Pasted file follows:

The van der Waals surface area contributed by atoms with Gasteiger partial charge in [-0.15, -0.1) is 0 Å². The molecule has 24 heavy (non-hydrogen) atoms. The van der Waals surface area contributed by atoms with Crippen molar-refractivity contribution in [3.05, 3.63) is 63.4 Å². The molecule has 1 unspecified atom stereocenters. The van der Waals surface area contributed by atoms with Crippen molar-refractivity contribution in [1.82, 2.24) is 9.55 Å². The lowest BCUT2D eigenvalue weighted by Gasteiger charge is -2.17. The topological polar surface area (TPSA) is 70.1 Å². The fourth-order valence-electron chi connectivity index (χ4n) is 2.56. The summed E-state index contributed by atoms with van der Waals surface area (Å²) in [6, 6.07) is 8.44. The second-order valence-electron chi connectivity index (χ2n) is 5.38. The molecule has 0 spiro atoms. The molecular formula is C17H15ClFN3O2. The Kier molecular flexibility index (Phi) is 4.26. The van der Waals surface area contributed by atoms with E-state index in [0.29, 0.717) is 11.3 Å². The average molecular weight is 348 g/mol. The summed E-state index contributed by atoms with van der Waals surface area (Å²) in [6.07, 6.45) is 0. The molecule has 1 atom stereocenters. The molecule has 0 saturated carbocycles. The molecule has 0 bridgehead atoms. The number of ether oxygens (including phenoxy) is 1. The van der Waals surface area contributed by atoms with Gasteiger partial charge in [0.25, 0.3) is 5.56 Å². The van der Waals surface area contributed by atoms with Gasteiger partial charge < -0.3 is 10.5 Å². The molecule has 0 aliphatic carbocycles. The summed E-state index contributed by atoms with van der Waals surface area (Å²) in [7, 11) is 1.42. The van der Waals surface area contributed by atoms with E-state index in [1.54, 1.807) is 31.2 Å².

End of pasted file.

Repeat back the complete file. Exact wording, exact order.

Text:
The van der Waals surface area contributed by atoms with Gasteiger partial charge in [-0.15, -0.1) is 0 Å². The molecule has 24 heavy (non-hydrogen) atoms. The van der Waals surface area contributed by atoms with Crippen molar-refractivity contribution in [3.05, 3.63) is 63.4 Å². The molecule has 1 unspecified atom stereocenters. The van der Waals surface area contributed by atoms with Crippen molar-refractivity contribution in [1.82, 2.24) is 9.55 Å². The lowest BCUT2D eigenvalue weighted by Gasteiger charge is -2.17. The topological polar surface area (TPSA) is 70.1 Å². The fourth-order valence-electron chi connectivity index (χ4n) is 2.56. The summed E-state index contributed by atoms with van der Waals surface area (Å²) in [6, 6.07) is 8.44. The second-order valence-electron chi connectivity index (χ2n) is 5.38. The molecule has 0 spiro atoms. The molecular formula is C17H15ClFN3O2. The Kier molecular flexibility index (Phi) is 4.26. The van der Waals surface area contributed by atoms with E-state index in [0.29, 0.717) is 11.3 Å². The average molecular weight is 348 g/mol. The summed E-state index contributed by atoms with van der Waals surface area (Å²) in [6.07, 6.45) is 0. The molecule has 1 atom stereocenters. The molecule has 0 saturated carbocycles. The molecule has 0 bridgehead atoms. The number of ether oxygens (including phenoxy) is 1. The van der Waals surface area contributed by atoms with Gasteiger partial charge in [0.25, 0.3) is 5.56 Å². The van der Waals surface area contributed by atoms with Gasteiger partial charge < -0.3 is 10.5 Å². The molecule has 0 aliphatic carbocycles. The summed E-state index contributed by atoms with van der Waals surface area (Å²) in [7, 11) is 1.42. The van der Waals surface area contributed by atoms with E-state index in [1.54, 1.807) is 31.2 Å².